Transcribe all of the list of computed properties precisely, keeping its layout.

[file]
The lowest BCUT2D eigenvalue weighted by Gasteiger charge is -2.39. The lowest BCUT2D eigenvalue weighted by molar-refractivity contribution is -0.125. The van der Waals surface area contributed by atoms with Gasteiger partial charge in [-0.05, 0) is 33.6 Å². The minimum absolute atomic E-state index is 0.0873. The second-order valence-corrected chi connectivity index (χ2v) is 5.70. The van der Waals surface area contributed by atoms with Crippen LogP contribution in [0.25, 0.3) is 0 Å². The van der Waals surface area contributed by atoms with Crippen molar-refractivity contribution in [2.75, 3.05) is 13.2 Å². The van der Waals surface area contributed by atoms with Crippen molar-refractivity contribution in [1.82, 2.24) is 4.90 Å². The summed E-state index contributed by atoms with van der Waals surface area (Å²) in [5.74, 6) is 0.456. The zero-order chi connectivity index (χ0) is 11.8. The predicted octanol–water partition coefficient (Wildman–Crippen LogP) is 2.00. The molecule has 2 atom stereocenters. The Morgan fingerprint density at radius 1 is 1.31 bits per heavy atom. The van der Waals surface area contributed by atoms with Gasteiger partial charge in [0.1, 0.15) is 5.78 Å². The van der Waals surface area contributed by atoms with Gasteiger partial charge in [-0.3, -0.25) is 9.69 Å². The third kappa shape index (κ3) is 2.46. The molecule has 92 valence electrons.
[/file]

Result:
The lowest BCUT2D eigenvalue weighted by Gasteiger charge is -2.39. The lowest BCUT2D eigenvalue weighted by molar-refractivity contribution is -0.125. The van der Waals surface area contributed by atoms with Gasteiger partial charge in [-0.05, 0) is 33.6 Å². The minimum absolute atomic E-state index is 0.0873. The second-order valence-corrected chi connectivity index (χ2v) is 5.70. The van der Waals surface area contributed by atoms with Crippen LogP contribution in [0.25, 0.3) is 0 Å². The van der Waals surface area contributed by atoms with Crippen molar-refractivity contribution in [2.75, 3.05) is 13.2 Å². The van der Waals surface area contributed by atoms with Crippen molar-refractivity contribution in [1.82, 2.24) is 4.90 Å². The summed E-state index contributed by atoms with van der Waals surface area (Å²) in [5.74, 6) is 0.456. The zero-order chi connectivity index (χ0) is 11.8. The predicted octanol–water partition coefficient (Wildman–Crippen LogP) is 2.00. The molecule has 2 atom stereocenters. The Morgan fingerprint density at radius 1 is 1.31 bits per heavy atom. The van der Waals surface area contributed by atoms with Gasteiger partial charge in [0.1, 0.15) is 5.78 Å². The van der Waals surface area contributed by atoms with Gasteiger partial charge in [-0.3, -0.25) is 9.69 Å². The third kappa shape index (κ3) is 2.46. The molecule has 92 valence electrons.